It relies on water, but not oxygen? Ah, bad science journalism...
What makes you post in psuedointellecutal babble Charles?
It's like going to kiss a pretty girl and seeing a sore on her lip.
Where are the boobies?
As a child I was always facinated by the way a fish could be reanimated after freezing. Later I thought frozen comets could carry life to the far reaches of the universe. When I recently heard scientists talking about stars forming planets, our own solar system seemed a common occurence with planets forming in roughly the same ways around endless other stars. These common formations would seem to have a good chance of forming planets in "habitable" zones where life could flourish. It seems the universe, too, is bent on life's survival. Even the molecules in our bodies were formed inside stars. Now if you extrapolate time, living things on earth have a set of common DNA. A single blueprint that can be varied in endless ways to make living things survive varied enviroments. To me, it seems without life there wouldn't be a "reason" for the universe to exist, even though I guess it would. But who would care?
Wow - wonder what Chuckster sees in THAT picture?
That's kind of a bullshit question ("what is this imperative").
You're basically saying, "Gosh, life is so prevalent. What makes it want to be so?" You may as well--equally logically--say, "Gosh, non-living matter is so prevalent. It must have some imperative that makes it want to be so!"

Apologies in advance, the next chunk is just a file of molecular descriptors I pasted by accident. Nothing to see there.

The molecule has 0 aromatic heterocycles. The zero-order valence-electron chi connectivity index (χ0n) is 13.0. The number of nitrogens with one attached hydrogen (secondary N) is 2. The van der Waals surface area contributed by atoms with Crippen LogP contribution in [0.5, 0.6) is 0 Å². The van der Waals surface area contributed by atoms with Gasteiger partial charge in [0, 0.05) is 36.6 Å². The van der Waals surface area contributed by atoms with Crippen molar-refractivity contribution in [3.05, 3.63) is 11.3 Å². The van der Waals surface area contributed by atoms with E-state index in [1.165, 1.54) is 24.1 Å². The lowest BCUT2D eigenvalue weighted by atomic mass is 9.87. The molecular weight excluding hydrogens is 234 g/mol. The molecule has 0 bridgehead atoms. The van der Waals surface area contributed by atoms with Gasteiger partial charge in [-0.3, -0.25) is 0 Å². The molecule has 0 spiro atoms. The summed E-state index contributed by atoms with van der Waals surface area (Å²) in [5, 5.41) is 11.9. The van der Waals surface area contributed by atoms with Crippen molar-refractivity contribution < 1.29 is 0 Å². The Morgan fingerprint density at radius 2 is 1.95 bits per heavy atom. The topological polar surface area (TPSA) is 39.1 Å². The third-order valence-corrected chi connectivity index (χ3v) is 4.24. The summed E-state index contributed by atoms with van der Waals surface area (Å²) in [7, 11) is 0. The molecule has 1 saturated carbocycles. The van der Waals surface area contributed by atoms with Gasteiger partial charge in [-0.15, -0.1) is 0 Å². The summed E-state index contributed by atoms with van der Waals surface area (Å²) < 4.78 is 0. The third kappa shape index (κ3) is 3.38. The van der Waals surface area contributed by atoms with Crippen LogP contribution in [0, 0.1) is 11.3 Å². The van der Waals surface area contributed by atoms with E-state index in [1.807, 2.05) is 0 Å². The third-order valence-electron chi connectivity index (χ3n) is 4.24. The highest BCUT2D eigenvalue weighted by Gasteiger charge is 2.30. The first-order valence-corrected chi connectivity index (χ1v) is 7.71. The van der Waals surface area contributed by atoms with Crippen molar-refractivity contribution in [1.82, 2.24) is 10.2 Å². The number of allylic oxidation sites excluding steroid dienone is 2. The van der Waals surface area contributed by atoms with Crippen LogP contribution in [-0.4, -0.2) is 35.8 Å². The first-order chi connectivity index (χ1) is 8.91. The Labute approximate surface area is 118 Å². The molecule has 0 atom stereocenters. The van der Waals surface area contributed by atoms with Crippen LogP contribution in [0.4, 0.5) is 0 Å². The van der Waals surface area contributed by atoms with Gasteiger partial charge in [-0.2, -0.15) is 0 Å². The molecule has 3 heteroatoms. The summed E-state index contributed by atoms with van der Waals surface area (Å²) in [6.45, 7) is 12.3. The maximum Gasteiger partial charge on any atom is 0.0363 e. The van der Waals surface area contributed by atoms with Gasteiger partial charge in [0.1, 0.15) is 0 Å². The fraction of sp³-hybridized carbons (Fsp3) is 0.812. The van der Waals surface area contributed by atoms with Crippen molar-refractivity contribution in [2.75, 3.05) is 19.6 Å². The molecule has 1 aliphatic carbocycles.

I'm a UW grad student in the departments of Microbiology and Astrobiology (yes, Astrobiology). There are a couple things that I think should be corrected here. The "bug" is actually a bacterium, not an insect. This is an important distinction because there are lots of bacteria that don't use oxygen, some living inside of our own digestive tract. Oxygen appeared on the planet 2.4-2.7 billion years ago (about a billion years after life first appeared) BECAUSE a bacterium produced it as a waste product (the same bacterium that now lives inside of plant cells and performs photosynthesis - look up cyanobateria, if you're interested). The interesting thing about Desulforudis audaxviator is not that it doesn't use oxygen for metabolism, but that it is the only species in its habitat (the only known case of a single-species habitat). Also it's pretty awesome that it lives 3km underground. Sorry, if I'm being a downer. It's great that you're reporting on science in general.
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